VELÁZQUEZ, Diego Rodriguez de Silva y
(b. 1599, Sevilla, d. 1660, Madrid)

The Coronation of the Virgin

Oil on canvas, 178 x 135 cm
Museo del Prado, Madrid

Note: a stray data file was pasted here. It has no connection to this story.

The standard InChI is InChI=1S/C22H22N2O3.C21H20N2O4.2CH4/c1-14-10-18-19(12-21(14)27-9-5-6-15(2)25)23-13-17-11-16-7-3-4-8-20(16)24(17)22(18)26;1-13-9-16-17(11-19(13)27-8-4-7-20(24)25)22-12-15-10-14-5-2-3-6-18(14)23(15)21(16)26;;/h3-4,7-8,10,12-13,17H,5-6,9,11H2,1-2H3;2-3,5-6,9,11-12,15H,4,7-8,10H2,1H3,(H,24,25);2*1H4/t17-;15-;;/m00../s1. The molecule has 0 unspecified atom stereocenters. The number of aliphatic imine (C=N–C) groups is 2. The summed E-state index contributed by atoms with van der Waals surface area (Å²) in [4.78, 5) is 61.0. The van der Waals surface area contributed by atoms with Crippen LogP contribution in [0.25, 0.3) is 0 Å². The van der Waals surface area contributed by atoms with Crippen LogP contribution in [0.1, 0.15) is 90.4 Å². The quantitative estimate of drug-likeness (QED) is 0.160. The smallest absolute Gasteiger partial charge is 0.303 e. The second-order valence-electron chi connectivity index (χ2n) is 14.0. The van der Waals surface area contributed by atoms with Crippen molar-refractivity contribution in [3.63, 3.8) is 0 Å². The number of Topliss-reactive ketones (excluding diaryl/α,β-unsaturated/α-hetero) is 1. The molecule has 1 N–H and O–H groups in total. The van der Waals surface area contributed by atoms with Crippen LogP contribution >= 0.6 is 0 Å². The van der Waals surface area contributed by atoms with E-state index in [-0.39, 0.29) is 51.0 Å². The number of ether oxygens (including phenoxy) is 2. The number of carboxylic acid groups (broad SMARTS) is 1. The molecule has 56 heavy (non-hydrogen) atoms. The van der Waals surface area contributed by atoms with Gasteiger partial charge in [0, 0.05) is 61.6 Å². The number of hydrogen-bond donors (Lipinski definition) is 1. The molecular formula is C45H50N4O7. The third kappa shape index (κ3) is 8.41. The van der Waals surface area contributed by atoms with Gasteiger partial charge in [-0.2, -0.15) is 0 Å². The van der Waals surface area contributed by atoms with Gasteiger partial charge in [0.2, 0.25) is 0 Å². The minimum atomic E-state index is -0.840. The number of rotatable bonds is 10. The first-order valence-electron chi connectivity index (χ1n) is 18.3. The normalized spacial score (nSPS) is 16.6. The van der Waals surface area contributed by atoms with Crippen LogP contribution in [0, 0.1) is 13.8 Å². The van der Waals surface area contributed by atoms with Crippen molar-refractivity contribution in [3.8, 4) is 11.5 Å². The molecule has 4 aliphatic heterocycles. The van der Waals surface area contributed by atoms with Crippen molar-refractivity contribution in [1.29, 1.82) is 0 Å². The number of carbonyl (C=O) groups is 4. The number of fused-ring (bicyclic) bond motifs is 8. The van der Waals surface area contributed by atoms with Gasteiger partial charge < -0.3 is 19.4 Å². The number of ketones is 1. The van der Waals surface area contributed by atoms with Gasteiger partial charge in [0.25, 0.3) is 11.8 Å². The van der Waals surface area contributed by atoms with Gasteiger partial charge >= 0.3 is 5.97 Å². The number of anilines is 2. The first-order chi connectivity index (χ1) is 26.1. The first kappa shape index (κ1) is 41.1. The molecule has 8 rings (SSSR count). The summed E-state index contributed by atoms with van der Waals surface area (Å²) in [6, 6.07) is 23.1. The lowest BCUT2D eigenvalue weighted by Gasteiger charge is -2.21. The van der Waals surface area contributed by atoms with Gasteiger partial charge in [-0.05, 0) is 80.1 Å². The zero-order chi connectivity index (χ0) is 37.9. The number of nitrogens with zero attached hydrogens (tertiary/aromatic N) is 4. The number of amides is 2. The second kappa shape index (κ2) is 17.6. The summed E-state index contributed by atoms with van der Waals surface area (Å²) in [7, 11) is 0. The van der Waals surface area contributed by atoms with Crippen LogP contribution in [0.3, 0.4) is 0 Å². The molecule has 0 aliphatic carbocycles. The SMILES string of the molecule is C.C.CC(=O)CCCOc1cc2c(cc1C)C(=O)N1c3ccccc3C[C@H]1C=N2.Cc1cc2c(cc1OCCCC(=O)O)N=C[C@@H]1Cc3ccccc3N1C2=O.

One of the tasks required of Velázquez, the court painter, was the painting of altarpieces, though to a lesser extent than painting portraits. The Coronation of the Virgin was painted around 1645, possibly for the queen's oratory in the Alcazar in Madrid. Angelic putti carry the virginal Madonna up to heaven on clouds; Christ and God the Father hold a wreath of roses over her head, and the dove of the Holy Ghost hovers above her in an aureole of light. The glory of the coronation of the Mother of God and her perfect features are signs of her virginity. The virginal face of the Madonna reflects the emotions aroused in Spain between 1613 and 1620 by the postulated Immaculate Conception of the Virgin. In this context Pacheco encouraged painters to create emphatically youthful depictions of Mary.